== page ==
Most of us probably think of selling or buying a house as something best done in Spring. I recently spoke with a Specialist in Senior Relocation who is a broker at Coldwell Banker, and she had a lot of good advice about when an older person can productively start thinking about selling their house and move, perhaps to senior residential living. Her advice begins with a very simple observation about when is the right time to move. She says that “now is always the right time to move.” If you are having conversations with an older parent about possibly moving this holiday season, read what Allyn Rawling (firstname.lastname@example.org) suggests to help the discussion along.
“The best time to sell a house is when you want to or have to…a sense of urgency helps make the selling easier. When an older family member is waiting for the market to come around or for warmer weather, it simply makes the decision and transition harder. The fact is that the market has started to come back and most buyers have also come to the realization that prices are not going to go lower on homes that are priced right. The freefall of the recession is over.
But it is even more important that you as a son, daughter or caregiver follow mom’s or dad’s lead about possibly selling the house that has been the lifelong home to the family. Older adults have taken responsibility for their actions their entire adult lives, and the process will work best and the older adult will ‘own the process’ if they ‘own the decision.’
What you can do in these discussions with mom or dad is help identify the reasons for the move. It can be something as basic as not wanting to mow the lawn or shovel the walk any more that starts them thinking. For other older adults, it also can be a concern for personal safely or for medical security. In the case of the former, older adults feel more vulnerable to strangers at the door or just getting out to do their shopping. And if your older parent has had a ‘medical scare’ or they have a friend who has fallen and broken a hip, they may be looking for the peace of mind that can come from a senior residential community.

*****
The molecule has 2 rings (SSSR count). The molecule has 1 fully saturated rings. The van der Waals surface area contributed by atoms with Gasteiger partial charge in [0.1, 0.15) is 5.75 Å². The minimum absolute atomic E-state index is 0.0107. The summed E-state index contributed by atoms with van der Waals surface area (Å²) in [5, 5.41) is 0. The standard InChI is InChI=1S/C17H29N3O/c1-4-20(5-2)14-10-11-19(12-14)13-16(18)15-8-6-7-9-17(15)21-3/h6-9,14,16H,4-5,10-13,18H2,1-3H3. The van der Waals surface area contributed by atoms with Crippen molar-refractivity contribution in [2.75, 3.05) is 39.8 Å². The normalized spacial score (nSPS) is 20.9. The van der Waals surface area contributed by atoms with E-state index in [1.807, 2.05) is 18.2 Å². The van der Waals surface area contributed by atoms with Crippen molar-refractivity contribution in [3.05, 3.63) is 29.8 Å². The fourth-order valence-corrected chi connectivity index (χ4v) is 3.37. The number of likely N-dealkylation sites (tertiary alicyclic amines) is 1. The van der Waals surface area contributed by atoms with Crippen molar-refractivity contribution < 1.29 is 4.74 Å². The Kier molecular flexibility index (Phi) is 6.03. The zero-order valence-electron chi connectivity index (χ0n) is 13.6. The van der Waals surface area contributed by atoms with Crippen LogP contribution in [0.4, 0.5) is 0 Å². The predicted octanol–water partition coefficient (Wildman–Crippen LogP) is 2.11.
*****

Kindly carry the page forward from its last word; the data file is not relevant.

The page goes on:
If mom or dad do not get out much, they may also feel isolated. A senior residential community may provide the answers. Moving to senior residential communities can provide a lot of opportunities for interaction that do not even require the older adult to go outside or drive somewhere.
It also helps to have people involved in any move decision who actually do it for a living and can gain the trust of your older parent or loved one. A social worker can talk about life’s transitions, a ‘stager’ can talk about getting a home ready for selling, and there are professionals who can simply declutter a home for sale. It is ideal to be as minimally disruptive as possible in a residential transition.”
You can contact Ms. Rawling at her email address above or phone her at 847/425-3746. Charlotte Bishop is a Geriatric Care Manager and founder of Creative Case Management, certified professionals who are geriatric advocates, resources, counselors and friends to older adults and their families in metropolitan Chicago. Please email your questions to email@example.com.